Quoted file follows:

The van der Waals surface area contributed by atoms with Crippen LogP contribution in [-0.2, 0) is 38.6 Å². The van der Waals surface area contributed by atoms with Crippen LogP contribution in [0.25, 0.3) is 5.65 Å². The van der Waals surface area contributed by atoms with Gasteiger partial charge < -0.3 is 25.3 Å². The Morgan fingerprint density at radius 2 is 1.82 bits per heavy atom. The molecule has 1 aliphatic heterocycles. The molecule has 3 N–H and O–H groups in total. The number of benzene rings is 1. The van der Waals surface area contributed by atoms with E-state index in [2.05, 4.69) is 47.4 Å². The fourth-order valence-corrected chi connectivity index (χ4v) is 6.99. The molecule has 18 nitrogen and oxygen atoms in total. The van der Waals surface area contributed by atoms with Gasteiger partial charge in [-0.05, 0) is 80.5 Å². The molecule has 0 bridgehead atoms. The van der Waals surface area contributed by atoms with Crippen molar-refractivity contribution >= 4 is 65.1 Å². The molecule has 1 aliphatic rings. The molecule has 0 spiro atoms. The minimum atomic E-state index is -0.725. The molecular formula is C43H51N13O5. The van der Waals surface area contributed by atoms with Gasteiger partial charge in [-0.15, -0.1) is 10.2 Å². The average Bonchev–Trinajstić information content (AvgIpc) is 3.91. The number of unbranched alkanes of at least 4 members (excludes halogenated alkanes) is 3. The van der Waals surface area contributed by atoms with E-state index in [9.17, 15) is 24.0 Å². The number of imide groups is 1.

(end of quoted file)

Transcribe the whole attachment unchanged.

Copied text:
The van der Waals surface area contributed by atoms with Crippen LogP contribution in [-0.2, 0) is 38.6 Å². The van der Waals surface area contributed by atoms with Crippen LogP contribution in [0.25, 0.3) is 5.65 Å². The van der Waals surface area contributed by atoms with Gasteiger partial charge < -0.3 is 25.3 Å². The Morgan fingerprint density at radius 2 is 1.82 bits per heavy atom. The molecule has 1 aliphatic heterocycles. The molecule has 3 N–H and O–H groups in total. The number of benzene rings is 1. The van der Waals surface area contributed by atoms with E-state index in [2.05, 4.69) is 47.4 Å². The fourth-order valence-corrected chi connectivity index (χ4v) is 6.99. The molecule has 18 nitrogen and oxygen atoms in total. The van der Waals surface area contributed by atoms with Gasteiger partial charge in [-0.05, 0) is 80.5 Å². The molecule has 0 bridgehead atoms. The van der Waals surface area contributed by atoms with Crippen molar-refractivity contribution >= 4 is 65.1 Å². The molecule has 1 aliphatic rings. The molecule has 0 spiro atoms. The minimum atomic E-state index is -0.725. The molecular formula is C43H51N13O5. The van der Waals surface area contributed by atoms with Gasteiger partial charge in [-0.15, -0.1) is 10.2 Å². The average Bonchev–Trinajstić information content (AvgIpc) is 3.91. The number of unbranched alkanes of at least 4 members (excludes halogenated alkanes) is 3. The van der Waals surface area contributed by atoms with E-state index in [9.17, 15) is 24.0 Å². The number of imide groups is 1.